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Moscow to QUIT International Space Station in 2025 unless Washington lifts restrictive sanctions, says Russian space boss

Moscow to QUIT International Space Station in 2025 unless Washington lifts restrictive sanctions, says Russian space boss
Moscow will withdraw from the International Space Station project in 2025 if Washington continues to impose sanctions against the Russian space sector, with the country now making significant plans to explore space without the US.

That's according to Dmitry Rogozin, the head of the state space agency Roscosmos, who spoke on Monday to politicians about the frustrations of running the corporation while being sanctioned.

“The ball is in the court of our American partners. If sanctions against the Progress Rocket and Space Center and TsNIIMash remain in place, the issue of Russia's withdrawal from the ISS will be the responsibility of our American partners,” he said.

He went on to explain that sanctions must be lifted immediately; otherwise, Russia will refuse to work with the US and will deploy its own station in space.

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The ISS, which launched in 1998, is a joint project between NASA and Roscosmos, alongside JAXA (Japan), ESA (Europe), and CSA (Canada). Each expedition is dominated by astronauts and cosmonauts from the US and Russia.

However, despite Moscow's active participation in the ISS, the Kremlin has long floated the idea of ROSS, an orbital space satellite just for Russians. President Vladimir Putin signed off on plans earlier this year, and once complete, it will consist of three to seven modules and will be able to carry up to four people.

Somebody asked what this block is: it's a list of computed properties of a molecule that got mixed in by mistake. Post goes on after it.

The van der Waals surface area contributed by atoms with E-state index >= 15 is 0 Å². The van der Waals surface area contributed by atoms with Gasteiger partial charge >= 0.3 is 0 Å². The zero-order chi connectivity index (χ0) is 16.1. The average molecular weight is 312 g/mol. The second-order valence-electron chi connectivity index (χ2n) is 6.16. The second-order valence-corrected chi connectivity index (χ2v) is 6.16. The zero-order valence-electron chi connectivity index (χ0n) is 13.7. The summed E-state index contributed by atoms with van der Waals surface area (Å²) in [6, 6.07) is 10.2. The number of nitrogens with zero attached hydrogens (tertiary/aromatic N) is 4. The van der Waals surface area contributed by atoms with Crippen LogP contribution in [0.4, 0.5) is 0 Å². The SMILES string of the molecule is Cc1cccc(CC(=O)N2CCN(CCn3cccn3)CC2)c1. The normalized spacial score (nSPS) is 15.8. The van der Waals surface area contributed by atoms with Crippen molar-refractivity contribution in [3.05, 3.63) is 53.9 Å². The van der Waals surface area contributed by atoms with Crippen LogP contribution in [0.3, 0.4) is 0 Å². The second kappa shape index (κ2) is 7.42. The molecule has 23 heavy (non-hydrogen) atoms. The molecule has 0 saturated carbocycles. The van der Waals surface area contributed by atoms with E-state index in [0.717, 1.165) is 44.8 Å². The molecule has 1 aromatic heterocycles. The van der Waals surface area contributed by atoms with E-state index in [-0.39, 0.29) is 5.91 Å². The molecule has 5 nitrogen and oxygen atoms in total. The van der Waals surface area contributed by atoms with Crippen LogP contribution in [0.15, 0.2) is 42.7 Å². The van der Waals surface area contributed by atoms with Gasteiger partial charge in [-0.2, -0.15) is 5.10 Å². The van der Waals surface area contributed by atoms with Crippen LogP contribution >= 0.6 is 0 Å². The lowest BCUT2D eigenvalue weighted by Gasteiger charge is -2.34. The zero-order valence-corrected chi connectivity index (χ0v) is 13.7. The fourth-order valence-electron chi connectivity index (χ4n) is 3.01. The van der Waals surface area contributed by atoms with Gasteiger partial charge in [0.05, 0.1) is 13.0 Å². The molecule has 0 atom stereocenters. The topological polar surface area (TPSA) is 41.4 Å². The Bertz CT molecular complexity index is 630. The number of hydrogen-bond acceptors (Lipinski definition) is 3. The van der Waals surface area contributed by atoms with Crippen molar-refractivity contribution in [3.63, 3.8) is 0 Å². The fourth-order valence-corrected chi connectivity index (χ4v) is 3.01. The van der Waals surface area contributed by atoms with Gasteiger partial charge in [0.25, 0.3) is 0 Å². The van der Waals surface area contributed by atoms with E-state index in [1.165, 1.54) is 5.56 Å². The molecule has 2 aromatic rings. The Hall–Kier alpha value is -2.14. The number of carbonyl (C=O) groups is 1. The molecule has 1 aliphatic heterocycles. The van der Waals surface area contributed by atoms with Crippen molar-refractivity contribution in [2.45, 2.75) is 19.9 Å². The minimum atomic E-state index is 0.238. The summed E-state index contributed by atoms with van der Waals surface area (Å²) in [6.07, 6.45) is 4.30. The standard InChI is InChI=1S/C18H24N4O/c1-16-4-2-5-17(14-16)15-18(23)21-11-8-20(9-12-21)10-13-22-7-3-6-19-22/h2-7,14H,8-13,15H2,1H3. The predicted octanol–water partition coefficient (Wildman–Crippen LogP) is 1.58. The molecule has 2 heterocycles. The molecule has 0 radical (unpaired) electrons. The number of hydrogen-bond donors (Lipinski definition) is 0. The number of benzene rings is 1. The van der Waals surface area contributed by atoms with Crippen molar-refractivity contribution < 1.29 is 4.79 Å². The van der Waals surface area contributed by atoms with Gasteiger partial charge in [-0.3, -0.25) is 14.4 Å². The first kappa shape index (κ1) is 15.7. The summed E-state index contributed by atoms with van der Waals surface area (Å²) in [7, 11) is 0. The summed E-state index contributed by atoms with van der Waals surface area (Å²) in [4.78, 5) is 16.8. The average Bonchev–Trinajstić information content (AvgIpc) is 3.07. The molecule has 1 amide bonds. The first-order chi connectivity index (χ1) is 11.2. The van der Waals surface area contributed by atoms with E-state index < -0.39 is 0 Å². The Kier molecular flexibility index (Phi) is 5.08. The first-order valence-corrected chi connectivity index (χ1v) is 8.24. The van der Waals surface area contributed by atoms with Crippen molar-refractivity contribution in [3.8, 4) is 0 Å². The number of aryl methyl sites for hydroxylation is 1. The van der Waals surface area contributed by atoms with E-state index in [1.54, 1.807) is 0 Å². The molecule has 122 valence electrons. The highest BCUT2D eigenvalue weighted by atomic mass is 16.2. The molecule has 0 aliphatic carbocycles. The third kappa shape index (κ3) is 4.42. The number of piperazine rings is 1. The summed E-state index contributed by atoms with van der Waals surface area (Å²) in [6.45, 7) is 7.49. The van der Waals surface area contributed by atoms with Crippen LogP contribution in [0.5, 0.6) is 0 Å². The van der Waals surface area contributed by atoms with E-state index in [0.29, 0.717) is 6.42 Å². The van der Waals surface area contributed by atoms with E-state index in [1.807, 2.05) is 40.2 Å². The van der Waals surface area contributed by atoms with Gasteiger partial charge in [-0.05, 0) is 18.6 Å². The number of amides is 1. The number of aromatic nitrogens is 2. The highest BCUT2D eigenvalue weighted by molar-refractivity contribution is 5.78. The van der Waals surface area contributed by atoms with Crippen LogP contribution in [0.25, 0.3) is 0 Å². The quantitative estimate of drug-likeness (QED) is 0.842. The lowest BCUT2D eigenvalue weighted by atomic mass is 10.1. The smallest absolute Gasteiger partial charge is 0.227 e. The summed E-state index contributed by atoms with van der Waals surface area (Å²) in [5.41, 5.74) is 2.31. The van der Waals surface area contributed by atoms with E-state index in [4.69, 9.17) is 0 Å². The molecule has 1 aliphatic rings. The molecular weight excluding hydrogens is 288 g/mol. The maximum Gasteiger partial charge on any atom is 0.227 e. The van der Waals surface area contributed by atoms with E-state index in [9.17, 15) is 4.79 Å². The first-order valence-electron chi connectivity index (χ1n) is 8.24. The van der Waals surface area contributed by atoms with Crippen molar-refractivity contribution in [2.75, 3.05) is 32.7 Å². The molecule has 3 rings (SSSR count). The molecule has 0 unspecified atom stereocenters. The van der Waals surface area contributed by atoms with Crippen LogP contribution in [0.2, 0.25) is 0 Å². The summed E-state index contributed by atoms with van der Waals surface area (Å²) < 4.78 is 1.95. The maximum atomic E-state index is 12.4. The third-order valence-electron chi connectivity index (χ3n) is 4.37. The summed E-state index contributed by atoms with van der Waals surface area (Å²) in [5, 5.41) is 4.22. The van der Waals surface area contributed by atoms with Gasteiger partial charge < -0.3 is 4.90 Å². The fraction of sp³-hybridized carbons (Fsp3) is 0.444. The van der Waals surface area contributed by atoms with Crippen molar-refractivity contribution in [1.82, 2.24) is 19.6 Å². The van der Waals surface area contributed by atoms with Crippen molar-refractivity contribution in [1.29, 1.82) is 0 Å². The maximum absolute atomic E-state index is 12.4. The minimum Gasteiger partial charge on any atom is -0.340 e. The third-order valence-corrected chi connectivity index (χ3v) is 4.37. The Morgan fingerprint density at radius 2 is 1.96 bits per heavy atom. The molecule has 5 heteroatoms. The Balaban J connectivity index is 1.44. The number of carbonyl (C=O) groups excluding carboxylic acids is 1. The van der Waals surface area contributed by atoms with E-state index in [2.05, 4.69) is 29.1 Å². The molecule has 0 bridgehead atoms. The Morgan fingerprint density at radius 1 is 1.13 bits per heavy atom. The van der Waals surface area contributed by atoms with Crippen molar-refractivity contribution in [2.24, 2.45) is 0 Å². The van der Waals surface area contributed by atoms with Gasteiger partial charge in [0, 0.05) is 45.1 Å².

Last year, Vladimir Solovyov, the first deputy director of RSC Energia, the operator for the Russian segment of the ISS, explained that the current orbital satellite is falling apart, so a new alternative should be a priority.

“Until 2025, Russia has obligations to participate in the ISS program,” he said. “There are already several elements that have been seriously damaged and are out of service. Many of them are not replaceable. After 2025, we predict an avalanche-like failure of numerous elements on board the ISS.”

As things stand, Washington's sanctions against Moscow are causing serious problems for Russia's space program. According to Rogozin, Roscosmos is struggling to launch certain satellites due to the lack of one particular microchip that cannot be supplied due to economic measures.

“We have more than enough rockets, but we have nothing to launch,” Rogozin explained.

The US began imposing sanctions on Russia in March 2014, following the reabsorption of Crimea into Russia. Washington, like most of the Western world, considers it to be an illegal annexation. As part of the sanctions, Russia is banned from importing weapons and other defense-sector technologies from America.

However, despite Russia's apparent move away from space cooperation with the US, Moscow does not seem to want to go it alone in the cosmos. In March, Roscosmos signed a memorandum agreeing to create an international lunar research station with China's space agency, the China National Space Administration. According to the Russians, the moon base will be a “complex of experimental and research facilities.”

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